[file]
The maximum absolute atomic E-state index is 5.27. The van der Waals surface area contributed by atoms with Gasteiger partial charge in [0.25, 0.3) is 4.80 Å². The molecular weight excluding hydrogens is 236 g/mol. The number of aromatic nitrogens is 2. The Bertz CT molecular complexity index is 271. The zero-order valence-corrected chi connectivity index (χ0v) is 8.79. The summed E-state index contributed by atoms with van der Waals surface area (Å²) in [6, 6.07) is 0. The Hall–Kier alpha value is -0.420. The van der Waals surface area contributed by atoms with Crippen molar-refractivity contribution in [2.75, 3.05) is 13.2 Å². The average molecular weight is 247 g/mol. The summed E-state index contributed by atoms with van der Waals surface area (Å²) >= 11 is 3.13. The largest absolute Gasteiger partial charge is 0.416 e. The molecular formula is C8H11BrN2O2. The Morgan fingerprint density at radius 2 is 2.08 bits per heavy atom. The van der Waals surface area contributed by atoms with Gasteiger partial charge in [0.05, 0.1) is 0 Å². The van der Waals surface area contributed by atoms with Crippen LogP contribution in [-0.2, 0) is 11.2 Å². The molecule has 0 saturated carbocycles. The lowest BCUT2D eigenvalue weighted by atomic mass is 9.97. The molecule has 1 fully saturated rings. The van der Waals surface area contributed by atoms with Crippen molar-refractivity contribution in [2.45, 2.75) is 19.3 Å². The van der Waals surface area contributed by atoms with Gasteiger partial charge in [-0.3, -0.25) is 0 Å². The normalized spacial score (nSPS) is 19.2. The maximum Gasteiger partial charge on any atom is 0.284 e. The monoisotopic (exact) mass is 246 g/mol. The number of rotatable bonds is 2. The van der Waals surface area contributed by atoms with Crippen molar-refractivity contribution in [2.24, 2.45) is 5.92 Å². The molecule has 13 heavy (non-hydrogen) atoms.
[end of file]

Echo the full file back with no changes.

The maximum absolute atomic E-state index is 5.27. The van der Waals surface area contributed by atoms with Gasteiger partial charge in [0.25, 0.3) is 4.80 Å². The molecular weight excluding hydrogens is 236 g/mol. The number of aromatic nitrogens is 2. The Bertz CT molecular complexity index is 271. The zero-order valence-corrected chi connectivity index (χ0v) is 8.79. The summed E-state index contributed by atoms with van der Waals surface area (Å²) in [6, 6.07) is 0. The Hall–Kier alpha value is -0.420. The van der Waals surface area contributed by atoms with Crippen molar-refractivity contribution in [2.75, 3.05) is 13.2 Å². The average molecular weight is 247 g/mol. The summed E-state index contributed by atoms with van der Waals surface area (Å²) >= 11 is 3.13. The largest absolute Gasteiger partial charge is 0.416 e. The molecular formula is C8H11BrN2O2. The Morgan fingerprint density at radius 2 is 2.08 bits per heavy atom. The van der Waals surface area contributed by atoms with Gasteiger partial charge in [0.05, 0.1) is 0 Å². The van der Waals surface area contributed by atoms with Crippen LogP contribution in [-0.2, 0) is 11.2 Å². The molecule has 0 saturated carbocycles. The lowest BCUT2D eigenvalue weighted by atomic mass is 9.97. The molecule has 1 fully saturated rings. The van der Waals surface area contributed by atoms with Crippen molar-refractivity contribution in [2.45, 2.75) is 19.3 Å². The van der Waals surface area contributed by atoms with Gasteiger partial charge in [-0.3, -0.25) is 0 Å². The normalized spacial score (nSPS) is 19.2. The maximum Gasteiger partial charge on any atom is 0.284 e. The monoisotopic (exact) mass is 246 g/mol. The number of rotatable bonds is 2. The van der Waals surface area contributed by atoms with Crippen molar-refractivity contribution in [2.24, 2.45) is 5.92 Å². The molecule has 13 heavy (non-hydrogen) atoms.